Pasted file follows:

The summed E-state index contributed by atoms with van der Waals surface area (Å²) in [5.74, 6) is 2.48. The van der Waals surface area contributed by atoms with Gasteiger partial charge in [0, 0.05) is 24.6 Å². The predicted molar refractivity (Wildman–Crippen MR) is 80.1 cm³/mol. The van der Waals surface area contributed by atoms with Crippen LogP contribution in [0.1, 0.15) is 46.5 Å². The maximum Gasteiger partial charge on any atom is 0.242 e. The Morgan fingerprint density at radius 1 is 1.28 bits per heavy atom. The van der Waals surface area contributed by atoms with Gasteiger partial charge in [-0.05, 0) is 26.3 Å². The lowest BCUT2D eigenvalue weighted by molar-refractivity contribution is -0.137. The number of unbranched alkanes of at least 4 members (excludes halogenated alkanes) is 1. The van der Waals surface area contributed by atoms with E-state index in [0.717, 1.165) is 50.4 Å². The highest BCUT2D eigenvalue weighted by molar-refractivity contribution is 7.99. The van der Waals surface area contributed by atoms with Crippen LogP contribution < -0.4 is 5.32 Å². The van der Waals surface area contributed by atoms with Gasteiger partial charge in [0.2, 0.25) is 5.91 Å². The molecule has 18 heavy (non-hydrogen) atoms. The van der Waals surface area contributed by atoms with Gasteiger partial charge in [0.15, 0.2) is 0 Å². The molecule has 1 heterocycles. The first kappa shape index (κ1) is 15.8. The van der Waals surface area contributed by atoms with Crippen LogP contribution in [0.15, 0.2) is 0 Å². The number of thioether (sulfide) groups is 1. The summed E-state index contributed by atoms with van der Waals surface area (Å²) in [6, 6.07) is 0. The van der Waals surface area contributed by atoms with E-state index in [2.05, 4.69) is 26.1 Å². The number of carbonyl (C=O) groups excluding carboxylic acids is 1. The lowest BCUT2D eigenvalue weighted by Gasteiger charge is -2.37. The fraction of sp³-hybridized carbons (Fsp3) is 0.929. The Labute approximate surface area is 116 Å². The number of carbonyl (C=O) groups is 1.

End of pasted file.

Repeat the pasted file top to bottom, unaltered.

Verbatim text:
The summed E-state index contributed by atoms with van der Waals surface area (Å²) in [5.74, 6) is 2.48. The van der Waals surface area contributed by atoms with Gasteiger partial charge in [0, 0.05) is 24.6 Å². The predicted molar refractivity (Wildman–Crippen MR) is 80.1 cm³/mol. The van der Waals surface area contributed by atoms with Crippen LogP contribution in [0.1, 0.15) is 46.5 Å². The maximum Gasteiger partial charge on any atom is 0.242 e. The Morgan fingerprint density at radius 1 is 1.28 bits per heavy atom. The van der Waals surface area contributed by atoms with Gasteiger partial charge in [-0.05, 0) is 26.3 Å². The lowest BCUT2D eigenvalue weighted by molar-refractivity contribution is -0.137. The number of unbranched alkanes of at least 4 members (excludes halogenated alkanes) is 1. The van der Waals surface area contributed by atoms with E-state index in [0.717, 1.165) is 50.4 Å². The highest BCUT2D eigenvalue weighted by molar-refractivity contribution is 7.99. The van der Waals surface area contributed by atoms with Crippen LogP contribution < -0.4 is 5.32 Å². The van der Waals surface area contributed by atoms with Gasteiger partial charge in [0.2, 0.25) is 5.91 Å². The molecule has 18 heavy (non-hydrogen) atoms. The van der Waals surface area contributed by atoms with Gasteiger partial charge in [0.15, 0.2) is 0 Å². The molecule has 1 heterocycles. The first kappa shape index (κ1) is 15.8. The van der Waals surface area contributed by atoms with Crippen LogP contribution in [0.15, 0.2) is 0 Å². The number of thioether (sulfide) groups is 1. The summed E-state index contributed by atoms with van der Waals surface area (Å²) in [6, 6.07) is 0. The van der Waals surface area contributed by atoms with E-state index in [2.05, 4.69) is 26.1 Å². The number of carbonyl (C=O) groups excluding carboxylic acids is 1. The lowest BCUT2D eigenvalue weighted by Gasteiger charge is -2.37. The fraction of sp³-hybridized carbons (Fsp3) is 0.929. The Labute approximate surface area is 116 Å². The number of carbonyl (C=O) groups is 1.